A lawn tractor is a piece of equipment that will make property maintenance easier. You can cut the lawn, collect leaves, remove snow and even more tasks with your lawn tractor. When your lawn tractor stops running, you quickly realize how much you miss its functionality.
A lawn tractor will start then die when it isn’t able to get the air, fuel and spark required to create a combustion in the engine cylinder. A dirty carburetor, bad fuel, plugged air filter, faulty fuel pump, bad ignition coil and plugged mower deck can cause a lawn tractor to die after running.
Keep reading for more items that can cause your lawn tractor to die after it has been running. Always follow safety precautions as outlined in your lawn tractor owner’s manual before attempting to work on your tractor.
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Reasons Your Lawn Tractor Starts Then Dies (FIXED!)
No one likes when their lawn tractor dies in the middle of the mowing season. Beginning each season with a full routine service can help prevent many problems that will cause your lawn tractor to die.
Lack of Fuel in Your Lawn Tractor
Everyone knows if you don’t have fuel, your lawn tractor will not run. However, when you’re frustrated and trying to figure out why your tractor died, you may forget the simple stuff like checking the fuel.
You may have developed a fuel leak causing your lawn tractor’s fuel tank to empty sooner than usual. Your lawn tractor may also die when running it on a hill. In this case, fill your fuel tank so you don’t continue to have troubles on the hill.
Fix: Add fresh fuel in your lawn tractor.
Bad Fuel in Your Lawn Tractor
Make sure you are using the right type of gas in your lawn tractor. A gas-powered lawn tractor requires an unleaded fuel with a minimum 87-octane rating and a maximum 10% ethanol content. This gas lasts about 30 days before it starts to break down and lose its effectiveness.
A corn-based product added to gas, known as ethanol, attracts moisture. This is not good for the small engine and fuel system in your lawn tractor. This ethanol and moisture solution can cause gumming and degradation of the fuel system causing fuel restrictions.
This solution will also separates from gasoline over time and sinks to the bottom of the fuel tank. Running this solution through your small engine can cause it to get extremely hot and shut down.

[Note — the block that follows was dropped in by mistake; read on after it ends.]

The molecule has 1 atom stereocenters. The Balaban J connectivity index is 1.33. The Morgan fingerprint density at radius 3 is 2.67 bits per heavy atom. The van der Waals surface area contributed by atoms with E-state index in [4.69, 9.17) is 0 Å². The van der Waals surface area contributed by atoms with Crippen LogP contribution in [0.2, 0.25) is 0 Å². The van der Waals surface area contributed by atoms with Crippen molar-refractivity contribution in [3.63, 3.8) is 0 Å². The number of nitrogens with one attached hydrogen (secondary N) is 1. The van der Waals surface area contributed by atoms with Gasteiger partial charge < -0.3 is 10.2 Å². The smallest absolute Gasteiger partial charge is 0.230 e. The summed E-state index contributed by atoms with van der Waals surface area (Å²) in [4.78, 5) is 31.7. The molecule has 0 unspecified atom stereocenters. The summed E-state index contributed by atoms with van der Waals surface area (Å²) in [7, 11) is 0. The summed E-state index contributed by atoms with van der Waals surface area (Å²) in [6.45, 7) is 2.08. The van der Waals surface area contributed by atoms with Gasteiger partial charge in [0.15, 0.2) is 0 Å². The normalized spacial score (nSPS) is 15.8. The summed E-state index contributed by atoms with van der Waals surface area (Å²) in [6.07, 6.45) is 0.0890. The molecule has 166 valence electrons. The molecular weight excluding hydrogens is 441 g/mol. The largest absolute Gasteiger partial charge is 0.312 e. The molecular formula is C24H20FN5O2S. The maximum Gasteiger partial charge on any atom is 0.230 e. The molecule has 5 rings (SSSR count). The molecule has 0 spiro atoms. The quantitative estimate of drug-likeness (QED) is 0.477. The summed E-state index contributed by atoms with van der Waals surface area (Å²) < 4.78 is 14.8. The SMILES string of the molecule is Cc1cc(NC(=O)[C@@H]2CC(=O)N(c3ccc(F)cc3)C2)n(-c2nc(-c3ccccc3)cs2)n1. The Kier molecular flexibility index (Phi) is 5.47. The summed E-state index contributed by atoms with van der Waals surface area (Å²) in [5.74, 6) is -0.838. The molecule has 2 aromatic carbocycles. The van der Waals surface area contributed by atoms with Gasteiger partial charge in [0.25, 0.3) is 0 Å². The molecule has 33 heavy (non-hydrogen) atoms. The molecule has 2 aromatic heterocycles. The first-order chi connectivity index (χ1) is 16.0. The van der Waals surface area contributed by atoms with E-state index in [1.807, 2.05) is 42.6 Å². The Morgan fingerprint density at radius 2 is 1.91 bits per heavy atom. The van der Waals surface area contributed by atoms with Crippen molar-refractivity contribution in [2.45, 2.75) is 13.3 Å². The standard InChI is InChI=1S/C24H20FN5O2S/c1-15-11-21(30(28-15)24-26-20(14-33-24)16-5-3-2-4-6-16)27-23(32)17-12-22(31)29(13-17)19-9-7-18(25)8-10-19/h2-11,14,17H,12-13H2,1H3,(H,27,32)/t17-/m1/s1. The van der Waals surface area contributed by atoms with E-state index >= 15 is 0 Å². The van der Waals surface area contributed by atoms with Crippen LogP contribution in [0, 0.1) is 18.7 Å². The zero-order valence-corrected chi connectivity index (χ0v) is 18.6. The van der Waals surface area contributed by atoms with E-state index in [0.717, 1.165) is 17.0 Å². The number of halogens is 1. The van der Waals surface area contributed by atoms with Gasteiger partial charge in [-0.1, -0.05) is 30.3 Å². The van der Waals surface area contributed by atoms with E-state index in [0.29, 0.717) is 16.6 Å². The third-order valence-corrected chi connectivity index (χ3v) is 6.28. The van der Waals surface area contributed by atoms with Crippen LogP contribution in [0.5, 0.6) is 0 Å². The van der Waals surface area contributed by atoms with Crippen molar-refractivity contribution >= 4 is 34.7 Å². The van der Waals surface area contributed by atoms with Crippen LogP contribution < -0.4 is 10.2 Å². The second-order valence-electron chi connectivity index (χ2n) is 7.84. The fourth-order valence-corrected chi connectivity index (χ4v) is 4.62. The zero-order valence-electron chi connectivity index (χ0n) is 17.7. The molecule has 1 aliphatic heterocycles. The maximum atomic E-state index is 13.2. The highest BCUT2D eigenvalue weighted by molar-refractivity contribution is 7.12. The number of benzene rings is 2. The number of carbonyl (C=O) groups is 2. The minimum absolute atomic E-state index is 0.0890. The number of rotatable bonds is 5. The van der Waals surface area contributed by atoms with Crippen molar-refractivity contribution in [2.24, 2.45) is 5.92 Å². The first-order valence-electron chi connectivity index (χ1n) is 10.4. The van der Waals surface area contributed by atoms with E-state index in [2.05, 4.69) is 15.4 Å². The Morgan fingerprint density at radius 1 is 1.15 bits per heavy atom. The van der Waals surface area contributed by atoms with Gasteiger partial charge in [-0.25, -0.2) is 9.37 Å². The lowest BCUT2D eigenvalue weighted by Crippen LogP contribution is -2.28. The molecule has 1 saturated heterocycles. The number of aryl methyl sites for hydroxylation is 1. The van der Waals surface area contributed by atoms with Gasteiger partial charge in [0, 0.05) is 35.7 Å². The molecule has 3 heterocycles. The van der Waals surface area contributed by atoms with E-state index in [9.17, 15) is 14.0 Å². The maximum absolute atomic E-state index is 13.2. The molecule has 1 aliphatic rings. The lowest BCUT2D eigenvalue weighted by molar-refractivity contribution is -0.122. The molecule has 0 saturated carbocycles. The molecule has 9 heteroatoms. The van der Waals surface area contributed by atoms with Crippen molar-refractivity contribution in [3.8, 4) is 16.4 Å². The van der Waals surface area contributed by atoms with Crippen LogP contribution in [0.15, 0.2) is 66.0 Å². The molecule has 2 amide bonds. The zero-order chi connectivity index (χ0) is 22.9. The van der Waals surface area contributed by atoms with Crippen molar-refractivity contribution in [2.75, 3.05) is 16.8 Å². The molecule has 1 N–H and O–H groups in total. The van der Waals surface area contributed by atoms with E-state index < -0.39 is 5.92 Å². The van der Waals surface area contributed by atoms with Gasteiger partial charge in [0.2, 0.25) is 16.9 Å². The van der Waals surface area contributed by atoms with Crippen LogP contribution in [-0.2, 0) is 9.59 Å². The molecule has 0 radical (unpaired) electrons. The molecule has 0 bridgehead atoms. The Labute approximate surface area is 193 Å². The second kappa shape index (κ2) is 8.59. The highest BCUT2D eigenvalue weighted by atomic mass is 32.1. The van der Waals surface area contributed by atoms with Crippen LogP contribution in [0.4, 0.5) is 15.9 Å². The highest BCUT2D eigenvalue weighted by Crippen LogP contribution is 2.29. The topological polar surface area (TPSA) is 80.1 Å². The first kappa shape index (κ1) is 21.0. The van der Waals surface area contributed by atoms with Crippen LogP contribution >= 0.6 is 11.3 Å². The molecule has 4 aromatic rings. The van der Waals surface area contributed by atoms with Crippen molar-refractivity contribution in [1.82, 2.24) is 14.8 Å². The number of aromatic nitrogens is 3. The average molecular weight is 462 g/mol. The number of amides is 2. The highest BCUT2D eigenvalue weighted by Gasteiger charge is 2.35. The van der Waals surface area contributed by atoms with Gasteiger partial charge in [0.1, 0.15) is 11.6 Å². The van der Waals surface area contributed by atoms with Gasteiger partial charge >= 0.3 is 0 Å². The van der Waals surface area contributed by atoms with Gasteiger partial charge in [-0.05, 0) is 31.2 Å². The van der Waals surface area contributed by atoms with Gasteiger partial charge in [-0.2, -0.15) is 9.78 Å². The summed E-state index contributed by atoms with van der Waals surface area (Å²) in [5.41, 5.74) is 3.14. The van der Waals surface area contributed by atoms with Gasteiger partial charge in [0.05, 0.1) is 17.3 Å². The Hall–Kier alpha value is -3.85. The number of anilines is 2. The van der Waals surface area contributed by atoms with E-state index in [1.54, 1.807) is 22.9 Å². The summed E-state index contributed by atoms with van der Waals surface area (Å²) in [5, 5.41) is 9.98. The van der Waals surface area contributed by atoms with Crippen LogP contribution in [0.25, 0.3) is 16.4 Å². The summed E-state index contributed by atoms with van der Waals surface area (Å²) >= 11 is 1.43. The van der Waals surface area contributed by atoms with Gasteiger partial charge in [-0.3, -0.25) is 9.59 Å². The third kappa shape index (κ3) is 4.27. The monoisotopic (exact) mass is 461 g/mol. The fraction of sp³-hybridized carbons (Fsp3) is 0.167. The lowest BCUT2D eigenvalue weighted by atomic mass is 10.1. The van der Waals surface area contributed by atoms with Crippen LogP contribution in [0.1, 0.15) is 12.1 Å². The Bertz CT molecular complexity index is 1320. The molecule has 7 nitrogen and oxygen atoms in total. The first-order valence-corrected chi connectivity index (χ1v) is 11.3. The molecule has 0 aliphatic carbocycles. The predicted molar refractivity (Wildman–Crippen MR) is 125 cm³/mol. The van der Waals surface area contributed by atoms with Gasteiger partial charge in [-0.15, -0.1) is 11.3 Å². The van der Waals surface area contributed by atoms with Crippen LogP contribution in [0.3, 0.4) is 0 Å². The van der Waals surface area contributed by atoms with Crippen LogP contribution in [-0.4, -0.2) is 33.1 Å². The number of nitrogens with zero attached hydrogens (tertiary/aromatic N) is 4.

To minimize problems resulting from bad or old fuel, use fuel within 30 days. Add a fuel additive to stabilize your fuel when you are unable to use it within this time frame. A product like Sea Foam Motor Treatment stabilizes the fuel, reduces moisture and cleans the fuel system. Read more about the advantages of using Sea Foam in your lawn tractor here.
Fix: Drain your fuel tank using a fuel siphon to remove old fuel and place it in an approved container for recycling. Fill with fresh fuel and add Sea Foam Motor Treatment to reduce moisture and clean the fuel system. Run your lawn tractor for a few minutes to help get the treated fuel running through the fuel lines and components to help remove moisture.
Dirty Carburetor on Your Lawn Tractor
The carburetor is used to regulate the fuel to air mixture allowed to enter the cylinder to create a combustion. Components of the carburetor can gum up and stick so it doesn’t function as designed. The lawn tractor will run sluggish or shut down when it isn’t able to get the fuel it requires.
Fix: If you are somewhat mechanical, you can attempt to clean your carburetor to get it working again. There are a lot of little parts to work with. If you are not sure if you can handle it or would just rather have someone else take care of the issue, bring your carburetor to your local repair shop to be cleaned or rebuilt.
Read my steps on how to clean your lawn tractor carburetor here.
Plugged Fuel Filter on Your Lawn Tractor
The fuel filter screens the fuel to keep dirt and foreign debris from entering and damaging the fuel system. The fuel filter can become plugged preventing fuel from flowing through the filter.